Single-family housing starts in December were at a rate of 1,338,000, according to new data released by the U.S. Census Bureau and the Department of Housing and Urban Development. Last month’s rate was 12% above the revised November figure of 1,195,000. Privately-owned housing starts were at a seasonally adjusted annual rate of 1,669,000, which is 5.8% above the revised November estimate of 1,578,000 and 5.2% above the December 2019 rate of 1,587,000.
December’s single-family authorizations were at a rate of 1,226,000, up 7.8% from the revised November figure of 1,137,000. Privately-owned housing units authorized by building permits were at a seasonally adjusted annual rate of 1,709,000, up 4.5% from the revised November rate of 1,635,000 and 17.3% higher than the December 2019 rate of 1,457,000.
Single-family housing completions during December were at a rate of 984,000, a 10.2% increase from the revised November rate of 893,000. Privately-owned housing completions were at a seasonally adjusted annual rate of 1,417,000, 15.9% above the revised November estimate of 1,223,000 and an 8% increase from the December 2019 rate of 1,312,000. An estimated 1,290,600 housing units were completed in 2020, a 2.8% uptick from the 2019 figure of 1,255,100.
Joel Kan’s, Mortgage Bankers Association AVP of Economic and Industry Forecasting, welcomed the news, declaring it provided “much-needed housing supply to a tight market seeing record-low levels of inventory and rapidly rising home prices.” He added that 2020 was “the strongest for residential construction since 2006.”
National Association of Realtors’ Chief Economist Lawrence Yun predicted “the worst of the housing shortage could soon come to an end” observed single-family unit starts outpaced multifamily unit activity.
“Consumers, in light of the pandemic and work-from-home flexibility, have shown a preference for larger-sized homes,” Yun said.
The new data followed the publication of LegalShield’s Housing Construction Index for December, which increased month-over-month from 137.9 to 141.2, its highest level on record. LegalShield’s Housing Sales Index reached an all-time high in December with a 3.1-point uptick to 119.1.
“Millions of Americans who have fared well financially over the last 10 months remain eager to spend more on housing in 2021,” said Jeff Bell, LegalShield CEO. “Many are working from home for the foreseeable future, have been able to save money, and want to improve upon and expand their immediate, daily surroundings.”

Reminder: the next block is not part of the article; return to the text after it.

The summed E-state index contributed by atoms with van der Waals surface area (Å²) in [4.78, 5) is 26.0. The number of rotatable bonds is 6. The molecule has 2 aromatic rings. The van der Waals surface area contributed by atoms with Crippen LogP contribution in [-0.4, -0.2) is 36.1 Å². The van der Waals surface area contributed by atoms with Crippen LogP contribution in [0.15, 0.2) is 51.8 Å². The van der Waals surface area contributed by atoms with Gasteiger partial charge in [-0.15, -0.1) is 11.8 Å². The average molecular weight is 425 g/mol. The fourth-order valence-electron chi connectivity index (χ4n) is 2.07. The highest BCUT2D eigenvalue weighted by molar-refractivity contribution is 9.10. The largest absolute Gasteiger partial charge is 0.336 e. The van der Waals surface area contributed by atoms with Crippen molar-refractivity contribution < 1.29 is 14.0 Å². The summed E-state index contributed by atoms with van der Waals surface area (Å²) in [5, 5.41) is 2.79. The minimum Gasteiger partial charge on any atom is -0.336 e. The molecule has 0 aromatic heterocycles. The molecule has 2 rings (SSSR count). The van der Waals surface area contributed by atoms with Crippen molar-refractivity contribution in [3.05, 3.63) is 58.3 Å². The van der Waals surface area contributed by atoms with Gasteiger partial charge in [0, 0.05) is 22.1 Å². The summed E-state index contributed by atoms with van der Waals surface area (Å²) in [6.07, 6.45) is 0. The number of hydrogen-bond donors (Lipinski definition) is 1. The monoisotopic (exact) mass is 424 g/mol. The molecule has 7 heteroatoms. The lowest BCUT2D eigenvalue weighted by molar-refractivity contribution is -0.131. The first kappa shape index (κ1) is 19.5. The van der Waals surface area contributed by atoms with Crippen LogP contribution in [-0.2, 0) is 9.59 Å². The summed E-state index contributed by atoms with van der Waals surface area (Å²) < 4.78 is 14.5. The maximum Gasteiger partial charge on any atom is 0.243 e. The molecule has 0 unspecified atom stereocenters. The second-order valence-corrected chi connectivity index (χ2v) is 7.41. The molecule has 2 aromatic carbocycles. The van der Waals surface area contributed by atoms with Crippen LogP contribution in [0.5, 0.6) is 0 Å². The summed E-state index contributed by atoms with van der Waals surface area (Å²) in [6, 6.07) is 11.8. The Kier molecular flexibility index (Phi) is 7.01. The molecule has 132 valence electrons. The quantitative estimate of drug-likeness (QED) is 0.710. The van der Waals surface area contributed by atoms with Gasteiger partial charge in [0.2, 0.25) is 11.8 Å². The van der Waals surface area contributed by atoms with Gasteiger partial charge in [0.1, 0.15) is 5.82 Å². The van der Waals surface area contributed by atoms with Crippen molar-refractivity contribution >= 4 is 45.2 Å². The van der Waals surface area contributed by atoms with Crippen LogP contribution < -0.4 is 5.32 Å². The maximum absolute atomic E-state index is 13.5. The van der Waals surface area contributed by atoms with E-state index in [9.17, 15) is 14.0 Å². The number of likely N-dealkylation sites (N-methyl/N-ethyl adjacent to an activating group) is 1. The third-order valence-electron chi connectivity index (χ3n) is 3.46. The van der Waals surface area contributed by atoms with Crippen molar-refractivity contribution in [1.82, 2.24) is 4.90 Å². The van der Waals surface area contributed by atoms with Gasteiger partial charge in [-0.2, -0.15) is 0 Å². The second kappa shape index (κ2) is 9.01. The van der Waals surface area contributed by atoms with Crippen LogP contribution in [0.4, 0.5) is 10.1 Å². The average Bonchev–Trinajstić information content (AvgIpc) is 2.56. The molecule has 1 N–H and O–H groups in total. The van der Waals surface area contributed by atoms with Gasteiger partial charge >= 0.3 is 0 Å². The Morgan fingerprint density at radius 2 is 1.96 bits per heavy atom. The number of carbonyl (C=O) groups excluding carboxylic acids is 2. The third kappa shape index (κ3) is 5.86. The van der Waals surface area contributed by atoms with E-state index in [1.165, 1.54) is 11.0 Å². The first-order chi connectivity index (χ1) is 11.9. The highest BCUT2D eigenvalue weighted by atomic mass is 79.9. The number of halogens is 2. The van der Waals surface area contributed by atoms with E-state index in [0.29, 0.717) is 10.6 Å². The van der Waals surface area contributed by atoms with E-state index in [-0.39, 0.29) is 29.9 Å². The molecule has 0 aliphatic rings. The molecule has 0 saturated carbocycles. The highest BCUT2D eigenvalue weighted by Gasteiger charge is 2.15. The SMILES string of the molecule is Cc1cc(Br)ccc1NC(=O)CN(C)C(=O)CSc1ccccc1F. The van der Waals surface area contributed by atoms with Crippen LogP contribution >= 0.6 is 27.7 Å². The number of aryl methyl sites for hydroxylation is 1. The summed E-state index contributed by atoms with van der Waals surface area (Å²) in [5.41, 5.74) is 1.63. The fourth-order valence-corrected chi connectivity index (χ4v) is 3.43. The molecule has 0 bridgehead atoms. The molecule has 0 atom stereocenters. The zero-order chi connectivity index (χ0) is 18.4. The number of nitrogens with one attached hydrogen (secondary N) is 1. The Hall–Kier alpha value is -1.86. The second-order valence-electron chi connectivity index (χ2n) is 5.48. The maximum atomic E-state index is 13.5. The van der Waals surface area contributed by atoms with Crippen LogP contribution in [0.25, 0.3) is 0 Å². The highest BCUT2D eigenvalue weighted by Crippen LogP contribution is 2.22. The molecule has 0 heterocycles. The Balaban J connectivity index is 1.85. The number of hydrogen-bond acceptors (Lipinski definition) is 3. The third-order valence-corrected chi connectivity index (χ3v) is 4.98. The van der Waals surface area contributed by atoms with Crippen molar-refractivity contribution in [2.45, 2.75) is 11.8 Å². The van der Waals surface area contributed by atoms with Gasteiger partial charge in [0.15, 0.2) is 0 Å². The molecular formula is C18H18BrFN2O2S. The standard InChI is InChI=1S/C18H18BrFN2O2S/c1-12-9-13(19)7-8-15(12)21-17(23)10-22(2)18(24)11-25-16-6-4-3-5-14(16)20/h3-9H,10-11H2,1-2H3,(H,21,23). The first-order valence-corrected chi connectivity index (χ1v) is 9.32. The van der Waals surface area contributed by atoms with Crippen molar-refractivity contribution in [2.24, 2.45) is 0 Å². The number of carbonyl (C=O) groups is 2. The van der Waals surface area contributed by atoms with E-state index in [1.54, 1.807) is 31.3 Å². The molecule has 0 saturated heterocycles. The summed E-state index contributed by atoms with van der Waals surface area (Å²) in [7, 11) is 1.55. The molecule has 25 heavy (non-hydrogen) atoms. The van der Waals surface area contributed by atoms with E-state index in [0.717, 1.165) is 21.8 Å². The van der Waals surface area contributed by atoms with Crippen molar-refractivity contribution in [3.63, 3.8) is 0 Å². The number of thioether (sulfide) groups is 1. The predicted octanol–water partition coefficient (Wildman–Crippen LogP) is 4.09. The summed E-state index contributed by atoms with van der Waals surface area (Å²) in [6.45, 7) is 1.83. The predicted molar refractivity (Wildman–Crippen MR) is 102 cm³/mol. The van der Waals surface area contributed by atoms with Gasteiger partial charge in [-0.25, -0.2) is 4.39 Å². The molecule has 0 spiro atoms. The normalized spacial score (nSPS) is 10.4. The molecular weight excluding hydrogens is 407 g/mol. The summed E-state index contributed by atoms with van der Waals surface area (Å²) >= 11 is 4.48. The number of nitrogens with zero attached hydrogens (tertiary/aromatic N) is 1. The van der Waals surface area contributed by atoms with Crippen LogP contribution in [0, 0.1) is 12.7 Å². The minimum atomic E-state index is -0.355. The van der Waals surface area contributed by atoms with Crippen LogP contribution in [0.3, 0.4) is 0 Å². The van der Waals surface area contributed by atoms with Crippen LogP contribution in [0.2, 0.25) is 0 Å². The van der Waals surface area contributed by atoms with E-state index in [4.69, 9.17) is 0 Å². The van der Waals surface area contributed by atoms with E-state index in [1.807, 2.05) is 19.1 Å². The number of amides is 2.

However, the National Association of Home Builders (NAHB) reported that its members were not entirely optimistic about the state of their industry. The latest NAHB/Wells Fargo Housing Market Index (HMI) for newly built single-family homes dropped three points this month to 83. All three major HMI indices fell in January: The HMI index gauging current sales conditions was down by two points to 90, the component measuring sales expectations in the next six months dipped two points to 83, and the gauge charting traffic of prospective buyers tumbled by five points to 68.
“Despite robust housing demand and low mortgage rates, buyers are facing a dearth of new homes on the market, which is exacerbating affordability problems,” said NAHB Chairman Chuck Fowke, a custom home builder from Tampa, Fla. “Builders are grappling with supply-side constraints related to lumber and other material costs, a lack of affordable lots and labor shortages that delay delivery times and put upward pressure on home prices. They are also concerned about a changing regulatory environment.”
As for homebuyers currently on the prowl for a purchase, mortgage rates ticked downward over the past year. Freddie Mac reported the 30-year fixed-rate mortgage averaged 2.77% for the week ending January 21 while the 15-year fixed-rate mortgage averaged 2.21% and the 5-year Treasury-indexed hybrid adjustable-rate mortgage averaged 2.80%.
“Mortgage rates have hovered near historic lows for almost a year, fueling purchase and refinance activity amid a global health crisis,” said Sam Khater, Freddie Mac’s Chief Economist. “We’re now seeing rates fluctuate a bit as political and economic factors drive Treasury yields higher. However, we forecast rates to remain relatively low this year as the Federal Reserve keeps interest rates anchored near zero for a longer period of time, if needed until the economy rebounds.”